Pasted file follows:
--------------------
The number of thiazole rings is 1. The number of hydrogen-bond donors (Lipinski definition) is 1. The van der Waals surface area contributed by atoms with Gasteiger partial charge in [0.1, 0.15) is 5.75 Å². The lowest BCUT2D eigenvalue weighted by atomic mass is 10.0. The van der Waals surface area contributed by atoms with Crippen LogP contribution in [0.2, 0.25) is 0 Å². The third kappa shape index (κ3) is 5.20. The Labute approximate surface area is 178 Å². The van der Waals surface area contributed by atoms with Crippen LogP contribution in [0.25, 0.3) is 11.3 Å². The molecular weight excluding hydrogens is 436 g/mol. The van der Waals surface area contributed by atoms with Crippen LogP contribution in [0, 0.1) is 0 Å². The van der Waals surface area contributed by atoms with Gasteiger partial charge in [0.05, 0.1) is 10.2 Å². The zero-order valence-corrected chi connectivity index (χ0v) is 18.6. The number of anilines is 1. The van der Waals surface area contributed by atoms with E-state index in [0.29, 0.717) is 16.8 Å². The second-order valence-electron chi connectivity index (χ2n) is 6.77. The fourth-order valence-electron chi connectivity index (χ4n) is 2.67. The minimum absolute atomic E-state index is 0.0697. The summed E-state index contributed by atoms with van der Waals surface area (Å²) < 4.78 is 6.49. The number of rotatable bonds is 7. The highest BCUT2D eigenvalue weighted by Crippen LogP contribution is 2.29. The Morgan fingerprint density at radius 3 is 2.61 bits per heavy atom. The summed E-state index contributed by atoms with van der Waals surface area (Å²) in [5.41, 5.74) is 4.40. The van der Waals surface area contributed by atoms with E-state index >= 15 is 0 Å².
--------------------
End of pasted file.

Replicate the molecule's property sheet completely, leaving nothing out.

The number of thiazole rings is 1. The number of hydrogen-bond donors (Lipinski definition) is 1. The van der Waals surface area contributed by atoms with Gasteiger partial charge in [0.1, 0.15) is 5.75 Å². The lowest BCUT2D eigenvalue weighted by atomic mass is 10.0. The van der Waals surface area contributed by atoms with Crippen LogP contribution in [0.2, 0.25) is 0 Å². The third kappa shape index (κ3) is 5.20. The Labute approximate surface area is 178 Å². The van der Waals surface area contributed by atoms with Crippen LogP contribution in [0.25, 0.3) is 11.3 Å². The molecular weight excluding hydrogens is 436 g/mol. The van der Waals surface area contributed by atoms with Crippen LogP contribution in [0, 0.1) is 0 Å². The van der Waals surface area contributed by atoms with Gasteiger partial charge in [0.05, 0.1) is 10.2 Å². The zero-order valence-corrected chi connectivity index (χ0v) is 18.6. The number of anilines is 1. The van der Waals surface area contributed by atoms with E-state index in [0.29, 0.717) is 16.8 Å². The second-order valence-electron chi connectivity index (χ2n) is 6.77. The fourth-order valence-electron chi connectivity index (χ4n) is 2.67. The minimum absolute atomic E-state index is 0.0697. The summed E-state index contributed by atoms with van der Waals surface area (Å²) < 4.78 is 6.49. The number of rotatable bonds is 7. The highest BCUT2D eigenvalue weighted by Crippen LogP contribution is 2.29. The Morgan fingerprint density at radius 3 is 2.61 bits per heavy atom. The summed E-state index contributed by atoms with van der Waals surface area (Å²) in [5.41, 5.74) is 4.40. The van der Waals surface area contributed by atoms with E-state index >= 15 is 0 Å².